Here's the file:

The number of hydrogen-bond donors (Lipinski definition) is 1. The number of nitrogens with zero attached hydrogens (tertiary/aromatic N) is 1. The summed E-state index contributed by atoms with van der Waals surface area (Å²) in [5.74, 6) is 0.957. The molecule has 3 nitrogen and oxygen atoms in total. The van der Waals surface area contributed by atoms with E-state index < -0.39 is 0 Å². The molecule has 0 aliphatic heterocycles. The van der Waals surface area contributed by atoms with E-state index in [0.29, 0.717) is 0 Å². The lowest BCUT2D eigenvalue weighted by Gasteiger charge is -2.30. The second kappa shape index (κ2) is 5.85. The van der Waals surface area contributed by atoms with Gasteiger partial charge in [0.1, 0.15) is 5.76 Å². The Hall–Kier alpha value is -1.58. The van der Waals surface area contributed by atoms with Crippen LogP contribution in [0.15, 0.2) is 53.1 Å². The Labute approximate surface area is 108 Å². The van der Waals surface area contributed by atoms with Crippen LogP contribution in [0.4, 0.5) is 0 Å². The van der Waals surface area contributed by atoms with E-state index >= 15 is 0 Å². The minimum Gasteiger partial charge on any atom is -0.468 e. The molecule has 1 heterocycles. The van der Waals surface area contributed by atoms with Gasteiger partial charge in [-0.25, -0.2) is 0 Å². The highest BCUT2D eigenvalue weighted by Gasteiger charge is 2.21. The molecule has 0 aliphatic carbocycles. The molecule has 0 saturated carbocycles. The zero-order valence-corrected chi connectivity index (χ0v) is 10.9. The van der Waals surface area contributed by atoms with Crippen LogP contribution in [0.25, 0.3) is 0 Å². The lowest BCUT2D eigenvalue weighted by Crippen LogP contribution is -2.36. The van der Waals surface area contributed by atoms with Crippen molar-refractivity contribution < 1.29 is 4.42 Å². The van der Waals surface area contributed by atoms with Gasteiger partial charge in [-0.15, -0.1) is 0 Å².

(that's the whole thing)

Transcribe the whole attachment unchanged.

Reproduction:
The number of hydrogen-bond donors (Lipinski definition) is 1. The number of nitrogens with zero attached hydrogens (tertiary/aromatic N) is 1. The summed E-state index contributed by atoms with van der Waals surface area (Å²) in [5.74, 6) is 0.957. The molecule has 3 nitrogen and oxygen atoms in total. The van der Waals surface area contributed by atoms with E-state index < -0.39 is 0 Å². The molecule has 0 aliphatic heterocycles. The van der Waals surface area contributed by atoms with E-state index in [0.29, 0.717) is 0 Å². The lowest BCUT2D eigenvalue weighted by Gasteiger charge is -2.30. The second kappa shape index (κ2) is 5.85. The van der Waals surface area contributed by atoms with Gasteiger partial charge in [0.1, 0.15) is 5.76 Å². The Hall–Kier alpha value is -1.58. The van der Waals surface area contributed by atoms with Crippen LogP contribution in [0.15, 0.2) is 53.1 Å². The Labute approximate surface area is 108 Å². The van der Waals surface area contributed by atoms with Crippen LogP contribution in [0.4, 0.5) is 0 Å². The van der Waals surface area contributed by atoms with E-state index >= 15 is 0 Å². The minimum Gasteiger partial charge on any atom is -0.468 e. The molecule has 1 heterocycles. The van der Waals surface area contributed by atoms with Gasteiger partial charge in [-0.25, -0.2) is 0 Å². The highest BCUT2D eigenvalue weighted by Gasteiger charge is 2.21. The molecule has 0 aliphatic carbocycles. The molecule has 0 saturated carbocycles. The zero-order valence-corrected chi connectivity index (χ0v) is 10.9. The van der Waals surface area contributed by atoms with Crippen LogP contribution in [0.25, 0.3) is 0 Å². The lowest BCUT2D eigenvalue weighted by Crippen LogP contribution is -2.36. The van der Waals surface area contributed by atoms with Crippen molar-refractivity contribution < 1.29 is 4.42 Å². The van der Waals surface area contributed by atoms with Gasteiger partial charge in [-0.15, -0.1) is 0 Å².